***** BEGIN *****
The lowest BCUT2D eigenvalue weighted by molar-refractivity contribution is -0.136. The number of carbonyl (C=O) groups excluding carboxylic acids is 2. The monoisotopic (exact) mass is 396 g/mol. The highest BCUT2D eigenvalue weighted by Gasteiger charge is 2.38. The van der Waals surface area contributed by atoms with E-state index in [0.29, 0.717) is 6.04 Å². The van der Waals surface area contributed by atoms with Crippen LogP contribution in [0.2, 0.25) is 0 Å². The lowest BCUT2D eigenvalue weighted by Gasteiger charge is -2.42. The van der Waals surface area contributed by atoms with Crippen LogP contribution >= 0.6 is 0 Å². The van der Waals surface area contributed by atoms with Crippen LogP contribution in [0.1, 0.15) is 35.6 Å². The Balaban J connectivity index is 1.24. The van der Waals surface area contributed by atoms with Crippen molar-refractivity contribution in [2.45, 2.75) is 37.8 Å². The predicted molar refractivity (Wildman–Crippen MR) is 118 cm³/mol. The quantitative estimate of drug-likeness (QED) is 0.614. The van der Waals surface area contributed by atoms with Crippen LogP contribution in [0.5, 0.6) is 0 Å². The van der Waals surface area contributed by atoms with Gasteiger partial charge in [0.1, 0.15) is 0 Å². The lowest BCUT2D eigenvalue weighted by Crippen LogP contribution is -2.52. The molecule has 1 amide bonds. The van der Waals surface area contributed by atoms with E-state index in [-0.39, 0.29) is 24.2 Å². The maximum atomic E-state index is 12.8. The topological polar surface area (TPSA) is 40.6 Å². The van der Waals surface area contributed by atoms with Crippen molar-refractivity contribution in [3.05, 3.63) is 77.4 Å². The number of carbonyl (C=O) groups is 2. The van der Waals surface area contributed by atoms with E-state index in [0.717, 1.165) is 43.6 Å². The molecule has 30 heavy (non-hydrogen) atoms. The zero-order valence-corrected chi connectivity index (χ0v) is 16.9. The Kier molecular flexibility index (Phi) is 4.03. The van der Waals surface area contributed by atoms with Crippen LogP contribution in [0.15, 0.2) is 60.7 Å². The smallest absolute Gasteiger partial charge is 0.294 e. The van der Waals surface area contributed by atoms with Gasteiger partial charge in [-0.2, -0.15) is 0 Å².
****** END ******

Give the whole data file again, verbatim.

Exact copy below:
The lowest BCUT2D eigenvalue weighted by molar-refractivity contribution is -0.136. The number of carbonyl (C=O) groups excluding carboxylic acids is 2. The monoisotopic (exact) mass is 396 g/mol. The highest BCUT2D eigenvalue weighted by Gasteiger charge is 2.38. The van der Waals surface area contributed by atoms with E-state index in [0.29, 0.717) is 6.04 Å². The van der Waals surface area contributed by atoms with Crippen LogP contribution in [0.2, 0.25) is 0 Å². The lowest BCUT2D eigenvalue weighted by Gasteiger charge is -2.42. The van der Waals surface area contributed by atoms with Crippen LogP contribution >= 0.6 is 0 Å². The van der Waals surface area contributed by atoms with Crippen LogP contribution in [0.1, 0.15) is 35.6 Å². The Balaban J connectivity index is 1.24. The van der Waals surface area contributed by atoms with Crippen molar-refractivity contribution in [2.45, 2.75) is 37.8 Å². The predicted molar refractivity (Wildman–Crippen MR) is 118 cm³/mol. The quantitative estimate of drug-likeness (QED) is 0.614. The van der Waals surface area contributed by atoms with Crippen LogP contribution in [0.5, 0.6) is 0 Å². The van der Waals surface area contributed by atoms with Gasteiger partial charge in [0.1, 0.15) is 0 Å². The lowest BCUT2D eigenvalue weighted by Crippen LogP contribution is -2.52. The molecule has 1 amide bonds. The van der Waals surface area contributed by atoms with E-state index in [-0.39, 0.29) is 24.2 Å². The maximum atomic E-state index is 12.8. The topological polar surface area (TPSA) is 40.6 Å². The van der Waals surface area contributed by atoms with Crippen molar-refractivity contribution in [3.05, 3.63) is 77.4 Å². The number of carbonyl (C=O) groups is 2. The van der Waals surface area contributed by atoms with E-state index in [0.717, 1.165) is 43.6 Å². The molecule has 30 heavy (non-hydrogen) atoms. The zero-order valence-corrected chi connectivity index (χ0v) is 16.9. The Kier molecular flexibility index (Phi) is 4.03. The van der Waals surface area contributed by atoms with Crippen LogP contribution in [0.15, 0.2) is 60.7 Å². The smallest absolute Gasteiger partial charge is 0.294 e. The van der Waals surface area contributed by atoms with Gasteiger partial charge in [-0.2, -0.15) is 0 Å².